Process Quilts

I finally had time to take some better (still not the best) photos of my latest textile series, Process Quilts. They are VERY difficult to photograph. The concept started last summer when I was collecting ‘blister packs’ from purchased items because I felt there was something I could do with them art-wise rather than throw them away. So I took another one of my collections, found objects, and started placing them in the blister packs and sewing them onto brown paper. I created several of these which I called “cycled thoughts” (you may remember this if you’ve read this blog for a long time).

During Advanced Textiles class at UWGB last semester (Fall 2009), I decided to create more of these and utilize them as quilt squares for a large, non-traditional quilt series. I had three themes, using my found object collection, broken toys from my kids, and consumer waste. The instructor, ultra fabulous Alison Gates, and the rest of the class were very helpful in critiquing and developing the concept. Here are the results:

Process Quilt: Bought + Broken, 60″ x 38″

Detail

Process Quilt: Bought + Spent, 53″ x 45″

Detail

Process Quilt: Bought + Found, 52″ x 36″

Detail

I used machine stitching and hand stitching on the quilts. I used old blankets for the batting inside, and the backs are sewn-together plastic bags. I tied the quilts with recycled twist-ties.

I also created a small book for my artist statement, comprised of my process (notes) during the time that I was working on this project, which was the material for my statement–the last page being the final version of the statement. The book is hand-bound and the cover is the very first of my original “cycled thoughts” series.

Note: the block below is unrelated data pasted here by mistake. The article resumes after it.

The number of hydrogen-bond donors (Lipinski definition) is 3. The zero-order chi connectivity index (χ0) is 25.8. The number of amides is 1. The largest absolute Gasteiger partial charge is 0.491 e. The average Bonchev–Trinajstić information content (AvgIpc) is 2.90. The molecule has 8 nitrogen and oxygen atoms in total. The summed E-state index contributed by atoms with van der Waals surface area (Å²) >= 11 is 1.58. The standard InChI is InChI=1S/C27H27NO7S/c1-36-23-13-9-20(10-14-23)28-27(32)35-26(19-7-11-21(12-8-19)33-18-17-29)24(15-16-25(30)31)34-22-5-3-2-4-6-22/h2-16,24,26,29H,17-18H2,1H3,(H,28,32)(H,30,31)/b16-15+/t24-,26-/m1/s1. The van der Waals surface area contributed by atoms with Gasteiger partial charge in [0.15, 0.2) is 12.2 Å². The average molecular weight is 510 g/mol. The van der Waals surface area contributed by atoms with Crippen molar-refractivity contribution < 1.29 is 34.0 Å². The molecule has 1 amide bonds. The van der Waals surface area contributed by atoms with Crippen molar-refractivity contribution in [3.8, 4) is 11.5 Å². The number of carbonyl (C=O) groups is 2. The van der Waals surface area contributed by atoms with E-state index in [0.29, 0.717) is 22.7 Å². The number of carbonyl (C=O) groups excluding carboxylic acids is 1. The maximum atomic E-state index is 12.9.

Process Quilts artist statement

I currently have them installed in my home (note: I used velcro, sticking one side onto the work and stapling the other side to the wall so you can use over again, it works awesome), but am going to try and enter them into some shows, so we will see how that goes. Like most artwork, they look better in person, so I hope they can come across in a photograph.

I will continue to work with blister pack/found object materials, but in different ways–working smaller (using the little tiny blister packs from medicine, for example) and working larger (floor sculptures with the large plastic cases from big items). All of the work will then be in a 407 Gallery show at UWGB on April 19-23, 2010, titled Flotsam and Jetsam.

Also, to see all the photos I have, and in better quality, visit my Flickr here.

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